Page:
How often do we find ourselves doing things “because we should”, or because it is someone else’s plan which doesn’t feel like your own?  And worse, how often do you ignore these signals, and go on living with an awkward feeling that something is not right?

Let me share a personal example:  yesterday I needed to contact a woman I have not seen for some time to request a favour.  I first wrote an email “to invite her for coffee to catch up”.  But I didn’t send it, something was not right.  I felt nervous about it and it took me a while to recognize the conflict within me:  I didn’t want to appear pushy and I don’t like asking for favours.  But my other side was saying it wasn’t straightforward and honest to ask for coffee if I had a clear intention to ask for a concrete service.  It took me a while to recognize the conflict.  Then I redrafted the email and asked directly the information I needed.  She replied back, gave me the details I asked for, and proposed herself to go for coffee and catch up!

How can you resolve inner conflicts? 

First, listen to the signs of discomfort.  Is there something you’ve been hiding from?  Decisions you are postponing?  Fear to admit that you are not living the way you want?  Is there any kind of clash with your values?  There can be “small conflicts” that are easy to address (for example, I am a dance teacher, I believe in the immense power of physical exercise to heal the body and mind, and I feel horrible when I’m finding silly excuses to stop exercising – the solution is very simple:  just do it!).  Or there can be more serious issues that require big decisions (like quitting your job or ending a relationship).  Or postponed dreams that can be translated into doable steps.

Whatever it is, I can assure you that having the courage and determination to look into it and find out what is missing from your life or what is no longer acceptable is the biggest step.  From there to taking a decision to do something about it and coming up with a concrete plan to make change happen the way is not so long.

The sense of relief you’ll get from taking a renewed path coherent with yourself is immense.

As my teenage son says:  YOLO!  If you only live once, why be roomies with distress and anxiety caused by conflict within yourself?  Sparing yourself from fighting your own values and wishes is more sensible.  You’ll spend enough energy dealing with conflicts with others, so make peace with the person who is closest to you first.

I’m running a personal development course for women in Brussels called RenewYou on May 24th.  It could take just one day to change your life and come out energized to do what you want. 

Stagnation hurts more than change

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 “The snake that cannot shed its skin perishes. So do the spirits, who are prevented from changing their opinions, they cease to be spirits.”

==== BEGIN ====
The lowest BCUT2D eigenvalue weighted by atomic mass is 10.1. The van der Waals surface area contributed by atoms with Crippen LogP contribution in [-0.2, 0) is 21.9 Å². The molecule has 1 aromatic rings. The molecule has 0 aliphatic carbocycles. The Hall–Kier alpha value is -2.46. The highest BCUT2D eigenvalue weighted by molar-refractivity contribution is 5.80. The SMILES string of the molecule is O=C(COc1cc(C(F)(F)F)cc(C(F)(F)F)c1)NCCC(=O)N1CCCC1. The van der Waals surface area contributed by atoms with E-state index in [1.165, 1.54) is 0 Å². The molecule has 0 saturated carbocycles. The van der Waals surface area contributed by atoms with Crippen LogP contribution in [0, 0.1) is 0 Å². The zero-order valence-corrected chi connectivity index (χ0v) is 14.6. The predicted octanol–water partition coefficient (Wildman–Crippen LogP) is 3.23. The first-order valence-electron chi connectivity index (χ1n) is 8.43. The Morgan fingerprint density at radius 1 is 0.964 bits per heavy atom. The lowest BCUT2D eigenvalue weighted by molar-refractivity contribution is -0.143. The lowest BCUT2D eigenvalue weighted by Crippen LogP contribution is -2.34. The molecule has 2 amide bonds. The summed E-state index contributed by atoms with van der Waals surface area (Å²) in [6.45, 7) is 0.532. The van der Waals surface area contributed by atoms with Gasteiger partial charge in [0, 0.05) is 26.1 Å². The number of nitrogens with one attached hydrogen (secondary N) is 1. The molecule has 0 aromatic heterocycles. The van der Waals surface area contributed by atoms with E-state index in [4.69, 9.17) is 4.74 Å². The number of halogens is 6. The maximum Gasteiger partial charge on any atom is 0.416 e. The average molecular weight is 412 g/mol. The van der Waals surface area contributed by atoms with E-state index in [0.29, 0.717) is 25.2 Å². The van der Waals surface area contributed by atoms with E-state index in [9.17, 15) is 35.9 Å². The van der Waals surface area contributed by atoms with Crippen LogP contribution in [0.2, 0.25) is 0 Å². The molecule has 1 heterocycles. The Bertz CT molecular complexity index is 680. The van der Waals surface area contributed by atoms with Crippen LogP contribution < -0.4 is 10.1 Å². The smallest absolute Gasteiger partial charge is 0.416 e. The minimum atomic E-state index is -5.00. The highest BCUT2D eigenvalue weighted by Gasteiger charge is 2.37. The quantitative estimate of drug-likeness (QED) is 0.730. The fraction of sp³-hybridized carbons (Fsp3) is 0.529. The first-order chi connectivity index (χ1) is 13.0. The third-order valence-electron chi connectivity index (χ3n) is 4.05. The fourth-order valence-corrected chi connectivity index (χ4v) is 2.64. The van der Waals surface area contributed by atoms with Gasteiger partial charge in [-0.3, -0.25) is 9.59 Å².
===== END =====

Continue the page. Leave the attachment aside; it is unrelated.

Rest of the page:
Nietzsche’s The Dawn

 

Any kind of transformation requires energy, so in that sense change may be perceived as painful.  On the other hand staying stagnated, stuck in a situation that is not optimal, tied to an inflexible routine can hurt more deeply.  Inaction and procrastination lead to a sense of dissatisfaction that can erode your identity because you are living against your values or wishes.

Sometimes we feel trapped in our lives, and we don’t even realise we are making ourselves miserable.  Difficulties start to make us develop a tunnel vision and suddenly there are no options available.  We fall into fatalism, we are condemned to an existence with a determinism that we accept without questioning.  “I have no time to exercise”, “I need to lose weight but I need my wine and chocolate”, “I don’t like this job but the market is so difficult”, “I’m unhappy in my relationship but it is too late to change”, “I would like to meet someone but I hate networking”…..

What if what we believe derives from rational thinking is not actually reality?  What if we have contributed ourselves to the perception of a reality that is not the life we intend to live and that can be transformed once we take the decisions, change our attitudes and apply ourselves to it?

Confrontation with the idea of our finite existence and the elusiveness of happiness in life is not bad.  But a less dramatic thought can help:  we have all experienced some life changing moments before.  Think about how that happened:  a flash, a realization, new information, meeting someone.

It is impressive to see how some people spend fortunes renewing their houses, changing cars frequently, refurbishing their living-rooms, buying new clothes, having their gardens redone and their hands manicured.  And it is also sad to see how other people retreat from their socials lives and live for the single purpose of working and producing, abandoning their appearance, health, emotional and spiritual needs.